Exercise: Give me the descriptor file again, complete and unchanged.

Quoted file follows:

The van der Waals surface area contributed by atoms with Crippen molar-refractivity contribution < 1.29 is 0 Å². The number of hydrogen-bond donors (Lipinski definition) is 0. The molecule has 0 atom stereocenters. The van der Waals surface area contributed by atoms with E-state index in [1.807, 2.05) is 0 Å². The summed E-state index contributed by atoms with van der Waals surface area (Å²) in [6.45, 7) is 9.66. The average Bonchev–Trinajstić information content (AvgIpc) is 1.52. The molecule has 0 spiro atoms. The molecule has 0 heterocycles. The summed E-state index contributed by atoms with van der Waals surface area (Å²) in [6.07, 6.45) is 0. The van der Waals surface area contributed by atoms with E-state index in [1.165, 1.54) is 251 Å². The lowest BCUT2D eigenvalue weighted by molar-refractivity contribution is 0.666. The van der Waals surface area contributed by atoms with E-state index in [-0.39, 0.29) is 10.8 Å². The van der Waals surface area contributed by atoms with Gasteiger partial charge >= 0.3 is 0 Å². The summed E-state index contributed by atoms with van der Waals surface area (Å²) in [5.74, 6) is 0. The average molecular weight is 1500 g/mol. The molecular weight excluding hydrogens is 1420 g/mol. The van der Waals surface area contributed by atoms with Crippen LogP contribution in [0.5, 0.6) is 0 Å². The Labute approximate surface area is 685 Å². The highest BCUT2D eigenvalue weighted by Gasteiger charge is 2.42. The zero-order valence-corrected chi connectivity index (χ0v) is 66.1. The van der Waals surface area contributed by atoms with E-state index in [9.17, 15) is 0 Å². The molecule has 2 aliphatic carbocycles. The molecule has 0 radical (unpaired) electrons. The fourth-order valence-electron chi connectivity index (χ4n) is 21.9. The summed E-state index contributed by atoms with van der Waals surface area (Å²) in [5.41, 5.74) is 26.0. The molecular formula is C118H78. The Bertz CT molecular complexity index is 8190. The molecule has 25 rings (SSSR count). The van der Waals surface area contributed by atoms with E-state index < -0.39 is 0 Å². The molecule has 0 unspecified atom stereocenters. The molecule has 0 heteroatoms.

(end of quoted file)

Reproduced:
The van der Waals surface area contributed by atoms with Crippen molar-refractivity contribution < 1.29 is 0 Å². The number of hydrogen-bond donors (Lipinski definition) is 0. The molecule has 0 atom stereocenters. The van der Waals surface area contributed by atoms with E-state index in [1.807, 2.05) is 0 Å². The summed E-state index contributed by atoms with van der Waals surface area (Å²) in [6.45, 7) is 9.66. The average Bonchev–Trinajstić information content (AvgIpc) is 1.52. The molecule has 0 spiro atoms. The molecule has 0 heterocycles. The summed E-state index contributed by atoms with van der Waals surface area (Å²) in [6.07, 6.45) is 0. The van der Waals surface area contributed by atoms with E-state index in [1.165, 1.54) is 251 Å². The lowest BCUT2D eigenvalue weighted by molar-refractivity contribution is 0.666. The van der Waals surface area contributed by atoms with E-state index in [-0.39, 0.29) is 10.8 Å². The van der Waals surface area contributed by atoms with Gasteiger partial charge >= 0.3 is 0 Å². The summed E-state index contributed by atoms with van der Waals surface area (Å²) in [5.74, 6) is 0. The average molecular weight is 1500 g/mol. The molecular weight excluding hydrogens is 1420 g/mol. The van der Waals surface area contributed by atoms with Crippen LogP contribution in [0.5, 0.6) is 0 Å². The Labute approximate surface area is 685 Å². The highest BCUT2D eigenvalue weighted by Gasteiger charge is 2.42. The zero-order valence-corrected chi connectivity index (χ0v) is 66.1. The van der Waals surface area contributed by atoms with E-state index in [9.17, 15) is 0 Å². The molecule has 2 aliphatic carbocycles. The molecule has 0 radical (unpaired) electrons. The fourth-order valence-electron chi connectivity index (χ4n) is 21.9. The summed E-state index contributed by atoms with van der Waals surface area (Å²) in [5.41, 5.74) is 26.0. The molecular formula is C118H78. The Bertz CT molecular complexity index is 8190. The molecule has 25 rings (SSSR count). The van der Waals surface area contributed by atoms with E-state index < -0.39 is 0 Å². The molecule has 0 unspecified atom stereocenters. The molecule has 0 heteroatoms.